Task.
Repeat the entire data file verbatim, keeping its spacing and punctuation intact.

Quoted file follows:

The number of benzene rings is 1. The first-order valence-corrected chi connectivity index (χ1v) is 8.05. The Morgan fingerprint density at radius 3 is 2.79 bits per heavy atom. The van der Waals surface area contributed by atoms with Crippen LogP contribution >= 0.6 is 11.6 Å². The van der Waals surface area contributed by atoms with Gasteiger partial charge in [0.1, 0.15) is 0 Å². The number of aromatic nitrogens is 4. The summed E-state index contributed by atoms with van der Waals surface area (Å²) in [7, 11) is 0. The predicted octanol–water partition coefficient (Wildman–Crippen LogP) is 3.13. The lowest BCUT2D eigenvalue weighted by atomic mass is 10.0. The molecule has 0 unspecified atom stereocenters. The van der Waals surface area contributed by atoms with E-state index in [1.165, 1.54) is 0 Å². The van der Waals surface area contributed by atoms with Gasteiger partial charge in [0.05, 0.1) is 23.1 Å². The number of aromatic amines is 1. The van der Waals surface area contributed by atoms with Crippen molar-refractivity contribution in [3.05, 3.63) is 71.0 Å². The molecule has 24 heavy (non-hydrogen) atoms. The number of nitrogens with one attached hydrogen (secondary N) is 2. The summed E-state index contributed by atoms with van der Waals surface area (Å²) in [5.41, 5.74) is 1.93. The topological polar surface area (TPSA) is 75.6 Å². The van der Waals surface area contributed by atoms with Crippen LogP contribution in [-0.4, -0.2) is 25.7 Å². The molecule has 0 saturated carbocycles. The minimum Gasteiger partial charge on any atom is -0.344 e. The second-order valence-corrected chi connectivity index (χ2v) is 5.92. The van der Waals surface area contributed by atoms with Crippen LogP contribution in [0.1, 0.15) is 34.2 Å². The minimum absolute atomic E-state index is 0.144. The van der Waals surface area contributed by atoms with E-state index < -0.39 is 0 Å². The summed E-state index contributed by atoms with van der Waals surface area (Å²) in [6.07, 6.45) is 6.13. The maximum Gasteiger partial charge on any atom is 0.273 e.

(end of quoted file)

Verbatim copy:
The number of benzene rings is 1. The first-order valence-corrected chi connectivity index (χ1v) is 8.05. The Morgan fingerprint density at radius 3 is 2.79 bits per heavy atom. The van der Waals surface area contributed by atoms with Crippen LogP contribution >= 0.6 is 11.6 Å². The van der Waals surface area contributed by atoms with Gasteiger partial charge in [0.1, 0.15) is 0 Å². The number of aromatic nitrogens is 4. The summed E-state index contributed by atoms with van der Waals surface area (Å²) in [7, 11) is 0. The predicted octanol–water partition coefficient (Wildman–Crippen LogP) is 3.13. The lowest BCUT2D eigenvalue weighted by atomic mass is 10.0. The molecule has 0 unspecified atom stereocenters. The van der Waals surface area contributed by atoms with E-state index in [1.165, 1.54) is 0 Å². The van der Waals surface area contributed by atoms with Gasteiger partial charge in [0.05, 0.1) is 23.1 Å². The number of aromatic amines is 1. The van der Waals surface area contributed by atoms with Crippen molar-refractivity contribution in [3.05, 3.63) is 71.0 Å². The molecule has 24 heavy (non-hydrogen) atoms. The number of nitrogens with one attached hydrogen (secondary N) is 2. The summed E-state index contributed by atoms with van der Waals surface area (Å²) in [5.41, 5.74) is 1.93. The topological polar surface area (TPSA) is 75.6 Å². The van der Waals surface area contributed by atoms with Crippen LogP contribution in [-0.4, -0.2) is 25.7 Å². The molecule has 0 saturated carbocycles. The minimum Gasteiger partial charge on any atom is -0.344 e. The second-order valence-corrected chi connectivity index (χ2v) is 5.92. The van der Waals surface area contributed by atoms with Crippen LogP contribution in [0.1, 0.15) is 34.2 Å². The minimum absolute atomic E-state index is 0.144. The van der Waals surface area contributed by atoms with E-state index < -0.39 is 0 Å². The summed E-state index contributed by atoms with van der Waals surface area (Å²) in [6.07, 6.45) is 6.13. The maximum Gasteiger partial charge on any atom is 0.273 e.